An online resource based on the award-winning nature guide

Poisonous Plants

American Elderberry & the Elderberry Borer

9-9-13 American elderberry 183Interestingly, while the ripe fruit of American Elderberry (Sambucus canadensis) is used in the production of wine, pies and jelly, the leaves, stems, roots and unripe fruits of this plant are poisonous, due to the presence of calcium oxalate crystals. Elderberry Borers (Desmocerus palliates) seem immune to these crystals, however. They lay their eggs at the base of the plant, and the hatching larvae then burrow their way into the stems and eat tunnels into the roots of the plant. Adult beetles that emerge and are present through the summer are hard to miss, with their shimmering blue and yellow/orange outer wings, or elytra.

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White Baneberry Fruits Mature

8-15-13 white baneberry fruit 056All parts of the White Baneberry plant (as well as Red Baneberry) are highly toxic. The fruit, called “doll’s eyes” for obvious reasons, is the most poisonous part, known to cause respiratory paralysis and cardiac arrest in humans. It does not have this effect on all mammals, however. White-tailed deer are known to browse on baneberry, and small rodents such as mice, squirrels and voles feed on the fruit. Geometrid moth larvae (“inchworms”) burrow into the fruits and their seeds while they (the fruits) are still green. A wide variety of birds, including American Robins and Yellow-bellied Sapsuckers, eat the fruit, helping disperse the plants when they excrete the brown, wedge-shaped seeds (insert). Ruffed Grouse also eat the fruits, but the seeds are destroyed in the digestive process. Oddly enough, Native Americans used the juice of Red Baneberry to gargle with as well as to poison their arrows.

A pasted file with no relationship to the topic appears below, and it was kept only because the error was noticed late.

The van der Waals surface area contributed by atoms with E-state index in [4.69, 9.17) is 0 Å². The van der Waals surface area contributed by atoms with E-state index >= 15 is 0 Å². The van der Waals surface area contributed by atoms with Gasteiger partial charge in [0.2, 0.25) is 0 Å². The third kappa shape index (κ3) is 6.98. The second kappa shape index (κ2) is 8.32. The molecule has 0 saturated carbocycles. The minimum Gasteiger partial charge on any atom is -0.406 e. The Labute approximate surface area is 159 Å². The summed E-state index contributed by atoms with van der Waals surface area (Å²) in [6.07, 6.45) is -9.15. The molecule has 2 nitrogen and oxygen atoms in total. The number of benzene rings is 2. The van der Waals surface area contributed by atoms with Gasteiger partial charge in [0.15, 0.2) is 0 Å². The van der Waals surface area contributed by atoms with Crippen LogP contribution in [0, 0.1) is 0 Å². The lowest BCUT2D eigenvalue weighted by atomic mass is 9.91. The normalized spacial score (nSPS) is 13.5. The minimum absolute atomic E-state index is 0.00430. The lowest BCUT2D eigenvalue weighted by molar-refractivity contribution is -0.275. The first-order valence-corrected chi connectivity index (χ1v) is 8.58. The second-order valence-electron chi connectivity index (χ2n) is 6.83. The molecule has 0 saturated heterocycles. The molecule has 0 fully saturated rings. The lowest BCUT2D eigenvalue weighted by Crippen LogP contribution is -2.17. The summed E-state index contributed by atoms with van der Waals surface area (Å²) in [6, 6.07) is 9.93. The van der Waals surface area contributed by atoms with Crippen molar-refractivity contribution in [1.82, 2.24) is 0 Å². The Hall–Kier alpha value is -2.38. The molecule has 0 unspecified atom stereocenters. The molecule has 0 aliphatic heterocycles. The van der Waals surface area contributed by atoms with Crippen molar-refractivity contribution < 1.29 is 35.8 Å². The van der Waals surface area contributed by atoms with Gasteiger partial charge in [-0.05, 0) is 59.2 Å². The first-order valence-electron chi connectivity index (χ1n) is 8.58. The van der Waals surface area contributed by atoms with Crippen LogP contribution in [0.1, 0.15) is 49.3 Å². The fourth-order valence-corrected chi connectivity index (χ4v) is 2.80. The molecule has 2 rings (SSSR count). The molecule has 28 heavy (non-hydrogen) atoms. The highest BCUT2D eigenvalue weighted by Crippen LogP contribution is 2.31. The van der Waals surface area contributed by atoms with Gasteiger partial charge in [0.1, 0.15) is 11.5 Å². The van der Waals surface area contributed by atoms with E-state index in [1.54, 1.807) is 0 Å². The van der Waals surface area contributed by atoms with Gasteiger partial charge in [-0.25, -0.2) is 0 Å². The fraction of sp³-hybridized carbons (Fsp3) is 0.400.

Naturally Curious is supported by donations. If you choose to contribute, you may go to http://www.naturallycuriouswithmaryholland.wordpress.com and click on the yellow “donate” button.


A Great Christmas Present!

If you’re looking for a present for someone that will be used year round, year after year, Naturally Curious may just fit the bill.  A relative, a friend, your child’s school teacher – it’s the gift that keeps on giving to both young and old!

One reader wrote, “This is a unique book as far as I know. I have several naturalists’ books covering Vermont and the Northeast, and have seen nothing of this breadth, covered to this depth. So much interesting information about birds, amphibians, mammals, insects, plants. This would be useful to those in the mid-Atlantic, New York, and even wider geographic regions. The author gives a month-by-month look at what’s going on in the natural world, and so much of the information would simply be moved forward or back a month in other regions, but would still be relevant because of the wide overlap of species. Very readable. Couldn’t put it down. I consider myself pretty knowledgeable about the natural world, but there was much that was new to me in this book. I would have loved to have this to use as a text when I was teaching. Suitable for a wide range of ages.”

In a recent email to me a parent wrote, “Naturally Curious is our five year old’s unqualified f-a-v-o-r-I-t-e  book. He spends hours regularly returning to it to study it’s vivid pictures and have us read to him about all the different creatures. It is a ‘must have’ for any family with children living in New England…or for anyone that simply shares a love of the outdoors.”

I am a firm believer in fostering a love of nature in young children – the younger the better — but I admit that when I wrote Naturally Curious, I was writing it with adults in mind. It delights me no end to know that children don’t even need a grown-up middleman to enjoy it!


Naturally Curious wins National Outdoor Book Award

I am delighted to be able to tell you that this morning I learned that NATURALLY CURIOUS won the Nature Guidebook category of the 2011 National Outdoor Book Awards.  I’m honored and humbled by this recognition.   http://www.noba-web.org/books11.htm


White Baneberry

White baneberry (Actaea alba) is most conspicuous in late summer, when its white berries tipped with a black dot are evident.  It is not hard to see why it is also called Doll’s Eyes – the berries are said to resemble the ceramic eyes of old-fashioned china dolls. The entire plant is poisonous – just  a few berries can cause dizziness and nausea in humans.  However, they are eaten by ruffed grouse, yellow-bellied sapsuckers and American robins.  White-footed mice and southern red-backed voles also dine on them.  The leaves and flowers of its relative, red baneberry (Actaea rubra), closely resemble white baneberry, but in the fall it’s easy to tell them apart  by the color of their berries (see 7/10/11 blog post) , as reflected in their common names.


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